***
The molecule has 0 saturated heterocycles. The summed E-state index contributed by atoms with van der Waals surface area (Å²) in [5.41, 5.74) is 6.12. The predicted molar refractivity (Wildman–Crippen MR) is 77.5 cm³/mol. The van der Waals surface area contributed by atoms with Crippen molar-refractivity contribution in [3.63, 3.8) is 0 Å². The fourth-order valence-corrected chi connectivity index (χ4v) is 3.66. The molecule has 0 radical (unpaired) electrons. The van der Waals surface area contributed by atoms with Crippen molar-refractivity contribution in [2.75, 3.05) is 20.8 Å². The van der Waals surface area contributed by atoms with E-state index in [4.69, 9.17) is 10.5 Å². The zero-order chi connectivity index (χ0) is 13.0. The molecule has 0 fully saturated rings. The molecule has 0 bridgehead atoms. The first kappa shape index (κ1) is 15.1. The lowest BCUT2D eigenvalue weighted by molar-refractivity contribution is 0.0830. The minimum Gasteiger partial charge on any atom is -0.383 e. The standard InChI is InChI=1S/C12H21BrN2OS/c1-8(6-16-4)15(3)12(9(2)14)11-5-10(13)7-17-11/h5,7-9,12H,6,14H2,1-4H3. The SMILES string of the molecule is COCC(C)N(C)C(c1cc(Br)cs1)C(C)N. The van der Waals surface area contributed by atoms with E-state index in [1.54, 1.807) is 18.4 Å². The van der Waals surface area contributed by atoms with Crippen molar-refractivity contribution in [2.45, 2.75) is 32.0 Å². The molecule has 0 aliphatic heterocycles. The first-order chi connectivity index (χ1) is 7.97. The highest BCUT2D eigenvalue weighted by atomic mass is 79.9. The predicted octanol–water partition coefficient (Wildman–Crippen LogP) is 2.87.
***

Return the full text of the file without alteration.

The molecule has 0 saturated heterocycles. The summed E-state index contributed by atoms with van der Waals surface area (Å²) in [5.41, 5.74) is 6.12. The predicted molar refractivity (Wildman–Crippen MR) is 77.5 cm³/mol. The van der Waals surface area contributed by atoms with Crippen molar-refractivity contribution in [3.63, 3.8) is 0 Å². The fourth-order valence-corrected chi connectivity index (χ4v) is 3.66. The molecule has 0 radical (unpaired) electrons. The van der Waals surface area contributed by atoms with Crippen molar-refractivity contribution in [2.75, 3.05) is 20.8 Å². The van der Waals surface area contributed by atoms with E-state index in [4.69, 9.17) is 10.5 Å². The zero-order chi connectivity index (χ0) is 13.0. The molecule has 0 fully saturated rings. The molecule has 0 bridgehead atoms. The first kappa shape index (κ1) is 15.1. The lowest BCUT2D eigenvalue weighted by molar-refractivity contribution is 0.0830. The minimum Gasteiger partial charge on any atom is -0.383 e. The standard InChI is InChI=1S/C12H21BrN2OS/c1-8(6-16-4)15(3)12(9(2)14)11-5-10(13)7-17-11/h5,7-9,12H,6,14H2,1-4H3. The SMILES string of the molecule is COCC(C)N(C)C(c1cc(Br)cs1)C(C)N. The van der Waals surface area contributed by atoms with E-state index in [1.54, 1.807) is 18.4 Å². The van der Waals surface area contributed by atoms with Crippen molar-refractivity contribution in [2.45, 2.75) is 32.0 Å². The molecule has 0 aliphatic heterocycles. The first-order chi connectivity index (χ1) is 7.97. The highest BCUT2D eigenvalue weighted by atomic mass is 79.9. The predicted octanol–water partition coefficient (Wildman–Crippen LogP) is 2.87.